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Happy Halloween: Don’t Miss Glenn’s Dramatic Reading of Poe Classic ‘the Tell-Tale Heart’

Yep, it’s that time of year again! Glenn revisited his reading of Edgar Allan Poe’s short story “The Tell-Tale Heart” for today’s show.

The crafted production of the reading is a reminder that classic literature was meant to be read aloud and enjoyed by an audience. This rendition makes for the perfect creepy tale to enjoy on a chilly fall evening – you can hear the full reading of “The Tell-Tale Heart” here:

Want more Poe? Don’t miss Glenn’s version of “The Raven”:

This article provided courtesy of TheBlaze.

VOICE: It was a crime of contempt. One young man's logic, misguided through the onslaught of insanity. His name remains unspoken, but his crime is unforgettable.

This is his story.

(music)

VOICE: Nervous. Very, very dreadfully nervous. I have been and am. Why would you say that I'm mad?

Disease sharpened my senses, not destroyed them.

(music)

GLENN: Above all, the sense of hearing was acute. I heard all things in heaven and in hell. Oh, I heard many things in hell.

Well, then, am I mad? Hearken and observe how healthily, how calmly I can tell you the whole story.

It's impossible to say how the first idea entered my brain. But once conceived, it haunted me day and night. Object, there was none. Passion, there was none. I loved the old man. He had never wronged me. Had never given me insults. For his gold, I had no desire. I think it was his eye. Yes. It was this. He had an eye of a vulture, a pale blue eye with film over it. Whenever it fell upon me, my blood ran cold. And so by degrees, very gradually, I made up my mind to take the life of the old man. And thus, rid myself of the eye forever.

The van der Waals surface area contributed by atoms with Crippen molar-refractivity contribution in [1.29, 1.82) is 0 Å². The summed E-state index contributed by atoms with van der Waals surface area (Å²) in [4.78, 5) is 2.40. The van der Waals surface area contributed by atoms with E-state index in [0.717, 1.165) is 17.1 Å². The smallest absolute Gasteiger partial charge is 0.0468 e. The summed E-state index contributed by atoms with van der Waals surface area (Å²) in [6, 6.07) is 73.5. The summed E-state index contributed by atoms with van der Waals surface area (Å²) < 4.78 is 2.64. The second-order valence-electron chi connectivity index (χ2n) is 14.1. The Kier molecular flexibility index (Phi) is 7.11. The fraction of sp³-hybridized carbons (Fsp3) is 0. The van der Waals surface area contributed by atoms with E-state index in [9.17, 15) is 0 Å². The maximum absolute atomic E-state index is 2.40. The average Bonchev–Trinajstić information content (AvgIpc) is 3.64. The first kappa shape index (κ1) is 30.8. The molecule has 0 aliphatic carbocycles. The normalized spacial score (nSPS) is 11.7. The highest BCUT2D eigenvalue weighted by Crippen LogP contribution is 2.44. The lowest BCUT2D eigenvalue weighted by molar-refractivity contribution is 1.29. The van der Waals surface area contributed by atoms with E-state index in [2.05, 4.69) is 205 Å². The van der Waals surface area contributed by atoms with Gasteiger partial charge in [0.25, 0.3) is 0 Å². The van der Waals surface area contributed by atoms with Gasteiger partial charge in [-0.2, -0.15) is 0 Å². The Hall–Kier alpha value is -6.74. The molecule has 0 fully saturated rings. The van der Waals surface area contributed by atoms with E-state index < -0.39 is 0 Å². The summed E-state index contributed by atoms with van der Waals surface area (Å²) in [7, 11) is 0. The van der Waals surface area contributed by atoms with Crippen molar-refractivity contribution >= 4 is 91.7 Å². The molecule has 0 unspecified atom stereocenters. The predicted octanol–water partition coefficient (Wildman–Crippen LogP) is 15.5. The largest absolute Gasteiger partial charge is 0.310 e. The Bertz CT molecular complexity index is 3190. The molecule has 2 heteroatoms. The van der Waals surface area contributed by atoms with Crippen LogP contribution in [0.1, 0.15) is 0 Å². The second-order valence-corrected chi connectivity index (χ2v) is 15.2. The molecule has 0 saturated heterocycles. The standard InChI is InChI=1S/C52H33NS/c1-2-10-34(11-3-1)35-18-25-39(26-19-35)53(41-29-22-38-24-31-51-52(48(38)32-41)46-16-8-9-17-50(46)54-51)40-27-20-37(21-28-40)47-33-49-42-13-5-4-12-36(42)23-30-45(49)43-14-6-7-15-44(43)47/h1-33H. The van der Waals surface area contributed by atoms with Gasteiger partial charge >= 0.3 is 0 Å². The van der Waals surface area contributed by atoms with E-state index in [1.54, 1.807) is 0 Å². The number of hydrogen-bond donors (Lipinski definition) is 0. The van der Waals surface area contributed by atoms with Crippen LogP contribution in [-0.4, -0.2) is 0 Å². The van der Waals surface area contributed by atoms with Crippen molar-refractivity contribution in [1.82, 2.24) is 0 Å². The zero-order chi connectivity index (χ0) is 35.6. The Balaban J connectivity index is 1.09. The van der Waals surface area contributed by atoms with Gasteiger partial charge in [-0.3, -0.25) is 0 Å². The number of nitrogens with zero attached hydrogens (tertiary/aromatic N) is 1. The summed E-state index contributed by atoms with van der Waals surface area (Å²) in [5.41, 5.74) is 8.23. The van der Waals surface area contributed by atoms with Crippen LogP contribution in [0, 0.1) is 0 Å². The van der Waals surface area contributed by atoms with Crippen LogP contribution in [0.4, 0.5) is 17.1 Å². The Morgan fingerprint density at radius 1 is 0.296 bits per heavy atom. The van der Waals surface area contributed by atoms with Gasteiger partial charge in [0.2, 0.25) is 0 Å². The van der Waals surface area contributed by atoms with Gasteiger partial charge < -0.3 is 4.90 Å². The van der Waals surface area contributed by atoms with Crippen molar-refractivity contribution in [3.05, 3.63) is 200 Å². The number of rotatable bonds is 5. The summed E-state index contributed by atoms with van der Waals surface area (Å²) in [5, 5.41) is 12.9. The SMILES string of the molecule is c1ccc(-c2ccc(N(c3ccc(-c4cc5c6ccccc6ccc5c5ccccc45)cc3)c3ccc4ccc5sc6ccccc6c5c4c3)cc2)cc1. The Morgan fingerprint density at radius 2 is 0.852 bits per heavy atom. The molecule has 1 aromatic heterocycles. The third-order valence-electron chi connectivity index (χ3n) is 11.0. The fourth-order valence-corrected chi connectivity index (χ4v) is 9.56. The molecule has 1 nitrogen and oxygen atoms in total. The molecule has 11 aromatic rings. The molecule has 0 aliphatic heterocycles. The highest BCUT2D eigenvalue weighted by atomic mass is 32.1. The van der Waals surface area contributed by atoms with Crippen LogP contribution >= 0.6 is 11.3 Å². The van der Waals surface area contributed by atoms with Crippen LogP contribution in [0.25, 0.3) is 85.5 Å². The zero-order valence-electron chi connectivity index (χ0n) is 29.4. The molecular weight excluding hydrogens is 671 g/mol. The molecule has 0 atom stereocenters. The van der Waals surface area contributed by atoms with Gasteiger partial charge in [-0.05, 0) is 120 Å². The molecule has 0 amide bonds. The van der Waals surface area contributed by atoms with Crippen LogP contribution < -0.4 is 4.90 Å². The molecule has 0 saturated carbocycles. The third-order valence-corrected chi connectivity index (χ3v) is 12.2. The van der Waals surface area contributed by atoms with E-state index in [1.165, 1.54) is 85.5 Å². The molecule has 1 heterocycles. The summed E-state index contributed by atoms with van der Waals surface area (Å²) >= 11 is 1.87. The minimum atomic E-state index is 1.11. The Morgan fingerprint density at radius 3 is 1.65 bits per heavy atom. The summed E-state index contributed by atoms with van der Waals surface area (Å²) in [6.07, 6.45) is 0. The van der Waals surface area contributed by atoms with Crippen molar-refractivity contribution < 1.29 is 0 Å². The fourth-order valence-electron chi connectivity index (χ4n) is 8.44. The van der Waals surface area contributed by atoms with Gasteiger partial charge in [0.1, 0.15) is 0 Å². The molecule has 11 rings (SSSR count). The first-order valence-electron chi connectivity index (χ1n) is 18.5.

Now, this is the point. You fancy me mad. Madmen know nothing. But you should have seen me. You should have seen how wisely I proceeded, with what caution, with what foresight, with what dissimulation I went to work. I was never kinder to the old man, than during the whole week before I killed him.

And every night, about midnight, I turned the latch of his door and opened it, oh, so gently.

And then, when I made an opening sufficient for my head, I put in a lantern, dark, closed no light shown out. And then I thrust in my head.

You would have laughed to see how cunningly I thrusted in. I moved it in slowly. Very, very slowly. So I may not disturb the old man's sleep. Oh, it took me an hour to place my whole head within the opening, so far that I could see him as he lay upon his bed.